"How fast does a duck waddle across the road? You think you have the duck missed, and then the duck speeds up or slows down. What do you do?"

Lane says he believes most of the ducks are killed in the early morning because "ducks are up at the crack of dawn," and their dark colors blend in with the pavement.

Klein says that Lane might think she's a "wacko," but that she's not going away until somebody comes up with a solution. "He hasn't seen anything yet. All I've done so far is make a few phone calls. If making a few phone calls makes me a wacko, then I'm guilty. I'm not asking for a whole lot here," she says.

Klein says traffic bumps could help slow traffic down, but Lane says installing the bumps isn't possible because fire trucks and ambulances rushing to an emergency at the airport would need to use Shorecrest.

Klein has also suggested taking down the duck-crossing signs during the winter, because she believes drivers become jaded to the warning. Gregory Allen, a park maintenance supervisor, disagrees. "If we remove them, people will get relaxed again and won't take heed of the fact that there is wildlife moving to and from the lake," he says.

Lee Gounaud, a Northwest station crime analyst, is also concerned about the ducks, and thinks the park department could help matters by mowing the area more often. But Allen believes mowing too often would mean no more grass on the south side of Shorecrest.

Besides, Klein says, mowing will not change the ducks' habits. "They need somewhere to nest," she explains. "If they mowed over there, they'd run over nests. Even mowing wouldn't slow down the ducks and keep them from returning to their usual nesting spots. They're not going to change their habits. Frankly, I don't think their memory spans are that long. I don't think ducks are highly intelligent where they would learn a lesson and remember not to cross the street."

Craig McDaniel, city councilman for District 14, became aware of the problem last year when citizens called his office to complain about the carnage. McDaniel, whose district includes Shorecrest Drive but not Bachman Lake, says the city spent a lot of money installing the duck-crossing signs along Shorecrest.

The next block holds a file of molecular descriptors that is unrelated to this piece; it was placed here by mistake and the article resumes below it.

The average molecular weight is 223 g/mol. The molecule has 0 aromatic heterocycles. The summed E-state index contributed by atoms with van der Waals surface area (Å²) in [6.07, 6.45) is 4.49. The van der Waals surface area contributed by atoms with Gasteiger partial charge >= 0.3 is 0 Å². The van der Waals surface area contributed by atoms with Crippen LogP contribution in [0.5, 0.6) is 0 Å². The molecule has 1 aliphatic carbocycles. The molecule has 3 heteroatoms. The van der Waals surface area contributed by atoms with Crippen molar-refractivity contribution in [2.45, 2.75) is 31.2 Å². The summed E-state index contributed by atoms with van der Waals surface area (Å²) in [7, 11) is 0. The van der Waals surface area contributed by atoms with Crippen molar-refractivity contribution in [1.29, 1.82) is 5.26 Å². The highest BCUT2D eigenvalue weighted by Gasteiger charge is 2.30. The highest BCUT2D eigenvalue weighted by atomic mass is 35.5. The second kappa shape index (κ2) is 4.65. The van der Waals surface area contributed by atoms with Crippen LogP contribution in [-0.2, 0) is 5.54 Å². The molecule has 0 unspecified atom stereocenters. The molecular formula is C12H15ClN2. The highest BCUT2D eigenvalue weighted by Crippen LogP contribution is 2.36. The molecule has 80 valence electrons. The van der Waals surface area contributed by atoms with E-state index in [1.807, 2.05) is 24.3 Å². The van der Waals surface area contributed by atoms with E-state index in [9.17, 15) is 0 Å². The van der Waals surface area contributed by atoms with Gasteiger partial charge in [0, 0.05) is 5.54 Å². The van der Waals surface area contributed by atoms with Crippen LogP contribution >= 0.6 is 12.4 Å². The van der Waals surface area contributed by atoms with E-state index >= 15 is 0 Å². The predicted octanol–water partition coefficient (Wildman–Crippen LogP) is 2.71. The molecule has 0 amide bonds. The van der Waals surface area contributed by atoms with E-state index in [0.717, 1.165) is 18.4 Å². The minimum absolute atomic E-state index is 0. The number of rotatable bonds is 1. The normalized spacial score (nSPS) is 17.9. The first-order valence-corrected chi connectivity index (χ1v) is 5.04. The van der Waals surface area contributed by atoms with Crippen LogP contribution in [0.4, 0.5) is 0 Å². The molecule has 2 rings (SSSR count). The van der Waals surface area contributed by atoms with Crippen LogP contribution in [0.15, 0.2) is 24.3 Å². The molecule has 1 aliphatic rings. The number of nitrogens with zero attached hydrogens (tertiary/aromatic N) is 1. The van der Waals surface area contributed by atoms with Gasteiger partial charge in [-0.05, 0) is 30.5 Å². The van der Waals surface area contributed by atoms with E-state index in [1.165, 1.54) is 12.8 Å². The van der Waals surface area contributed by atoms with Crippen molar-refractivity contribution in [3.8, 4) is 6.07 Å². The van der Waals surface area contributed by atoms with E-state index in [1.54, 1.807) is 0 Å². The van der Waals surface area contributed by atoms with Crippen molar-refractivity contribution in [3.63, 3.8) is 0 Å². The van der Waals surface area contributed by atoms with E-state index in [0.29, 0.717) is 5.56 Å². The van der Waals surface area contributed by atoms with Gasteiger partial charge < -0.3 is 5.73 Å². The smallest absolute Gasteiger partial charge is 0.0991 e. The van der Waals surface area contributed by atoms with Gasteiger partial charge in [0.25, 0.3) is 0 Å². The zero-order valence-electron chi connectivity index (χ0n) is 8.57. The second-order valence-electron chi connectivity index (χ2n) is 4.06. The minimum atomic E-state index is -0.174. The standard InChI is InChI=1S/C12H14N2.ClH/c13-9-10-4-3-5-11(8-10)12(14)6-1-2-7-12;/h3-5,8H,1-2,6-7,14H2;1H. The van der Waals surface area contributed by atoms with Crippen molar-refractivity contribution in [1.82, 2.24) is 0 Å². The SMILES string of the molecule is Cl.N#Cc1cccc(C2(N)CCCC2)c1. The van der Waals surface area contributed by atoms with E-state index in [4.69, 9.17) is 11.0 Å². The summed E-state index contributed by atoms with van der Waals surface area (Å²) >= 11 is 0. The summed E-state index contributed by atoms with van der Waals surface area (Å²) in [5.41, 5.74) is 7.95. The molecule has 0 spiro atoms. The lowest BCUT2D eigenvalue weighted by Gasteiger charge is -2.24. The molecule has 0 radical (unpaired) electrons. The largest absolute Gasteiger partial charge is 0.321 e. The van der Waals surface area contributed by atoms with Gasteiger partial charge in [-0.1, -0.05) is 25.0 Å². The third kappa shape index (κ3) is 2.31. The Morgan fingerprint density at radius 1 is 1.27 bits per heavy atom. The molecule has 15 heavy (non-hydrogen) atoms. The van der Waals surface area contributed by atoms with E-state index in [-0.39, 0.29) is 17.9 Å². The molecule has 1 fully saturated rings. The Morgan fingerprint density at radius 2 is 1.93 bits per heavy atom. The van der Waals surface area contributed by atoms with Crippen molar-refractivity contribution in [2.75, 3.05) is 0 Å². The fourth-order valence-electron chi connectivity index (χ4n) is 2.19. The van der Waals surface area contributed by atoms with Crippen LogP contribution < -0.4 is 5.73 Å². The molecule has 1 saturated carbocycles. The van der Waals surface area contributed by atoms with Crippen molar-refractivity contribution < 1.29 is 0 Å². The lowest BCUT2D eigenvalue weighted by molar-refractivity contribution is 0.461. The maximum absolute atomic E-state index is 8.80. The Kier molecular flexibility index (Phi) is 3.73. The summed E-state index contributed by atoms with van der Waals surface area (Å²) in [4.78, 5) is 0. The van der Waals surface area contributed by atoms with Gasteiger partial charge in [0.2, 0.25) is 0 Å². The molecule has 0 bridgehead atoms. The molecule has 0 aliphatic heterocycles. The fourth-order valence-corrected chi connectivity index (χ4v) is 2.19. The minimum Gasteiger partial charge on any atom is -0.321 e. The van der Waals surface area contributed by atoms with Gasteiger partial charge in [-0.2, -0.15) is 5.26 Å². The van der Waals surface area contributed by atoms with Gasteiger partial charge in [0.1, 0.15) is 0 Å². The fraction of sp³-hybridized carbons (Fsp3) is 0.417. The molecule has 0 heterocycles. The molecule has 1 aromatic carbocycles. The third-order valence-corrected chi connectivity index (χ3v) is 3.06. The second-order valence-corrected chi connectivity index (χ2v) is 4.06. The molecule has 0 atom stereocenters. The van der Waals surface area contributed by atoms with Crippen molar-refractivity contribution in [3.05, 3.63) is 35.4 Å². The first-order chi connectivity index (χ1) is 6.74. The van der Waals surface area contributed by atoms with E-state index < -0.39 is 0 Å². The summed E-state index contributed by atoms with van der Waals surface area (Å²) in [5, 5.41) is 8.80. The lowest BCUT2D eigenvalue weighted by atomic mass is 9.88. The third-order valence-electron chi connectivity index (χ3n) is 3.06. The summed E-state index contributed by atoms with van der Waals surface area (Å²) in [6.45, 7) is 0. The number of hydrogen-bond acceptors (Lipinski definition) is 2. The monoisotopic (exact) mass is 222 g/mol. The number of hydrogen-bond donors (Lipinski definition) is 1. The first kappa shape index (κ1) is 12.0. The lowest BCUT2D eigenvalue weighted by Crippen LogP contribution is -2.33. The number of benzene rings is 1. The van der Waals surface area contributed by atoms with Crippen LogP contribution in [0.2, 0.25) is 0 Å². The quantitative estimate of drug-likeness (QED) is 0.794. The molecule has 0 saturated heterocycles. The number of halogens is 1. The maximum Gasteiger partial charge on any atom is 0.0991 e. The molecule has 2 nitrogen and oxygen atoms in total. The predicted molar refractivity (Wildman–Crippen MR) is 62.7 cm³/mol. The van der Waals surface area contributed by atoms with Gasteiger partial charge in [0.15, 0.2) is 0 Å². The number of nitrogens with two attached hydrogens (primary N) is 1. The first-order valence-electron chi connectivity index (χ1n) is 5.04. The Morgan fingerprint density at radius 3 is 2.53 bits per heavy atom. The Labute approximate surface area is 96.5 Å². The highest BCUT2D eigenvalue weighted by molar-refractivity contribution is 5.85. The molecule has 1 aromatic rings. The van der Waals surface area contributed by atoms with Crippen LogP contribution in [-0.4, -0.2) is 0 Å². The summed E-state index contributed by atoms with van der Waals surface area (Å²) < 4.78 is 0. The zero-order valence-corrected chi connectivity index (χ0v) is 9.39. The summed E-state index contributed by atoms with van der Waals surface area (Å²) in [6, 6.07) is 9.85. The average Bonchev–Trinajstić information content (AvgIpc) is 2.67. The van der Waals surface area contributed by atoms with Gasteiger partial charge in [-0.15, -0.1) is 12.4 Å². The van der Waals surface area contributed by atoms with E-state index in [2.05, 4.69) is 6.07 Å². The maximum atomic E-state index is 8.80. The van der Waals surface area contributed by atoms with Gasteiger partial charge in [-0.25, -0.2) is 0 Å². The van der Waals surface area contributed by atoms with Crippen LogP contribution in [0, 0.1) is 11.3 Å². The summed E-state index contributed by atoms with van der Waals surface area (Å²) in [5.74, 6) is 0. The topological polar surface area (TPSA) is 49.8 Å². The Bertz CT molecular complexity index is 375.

Although he says he is no "duckologist," McDaniel agrees ducks are probably not quick learners. But he says he is going to check into whether getting rid of undergrowth would make the south side of the road less appealing to the ducks.

McDaniel says he has also requested a traffic survey to determine whether there is a speeding problem on Shorecrest. "I think an officer with a ticket pad and a radar gun will help," he says.

Turk points out that slowing traffic down will not necessarily help the ducks. "If you're going 10 miles per hour and you physically run over a duck, it's still going to die," she says.

But Klein believes if people drive slower, it's easier for them to avoid the ducks. She thinks the speed limit should be 20 miles per hour--like in school zones--from February until August.

Although she's never been an animal activist, Klein is not willing to let the duck issue rest. She plans to contact animal rights groups, obtain a permit to hold a demonstration, write letters, take pictures, and visit with the mayor during his one-on-one public meeting on May 31 at the Arboretum.

Klein says the attitudes she encounters among officials seem very "callous." Bachman is one of the few places you can go in Dallas to appreciate nature, she says. "Dallas is a big enough city where we can do it all. We can make money and take care of the wildlife that passes through here," she says.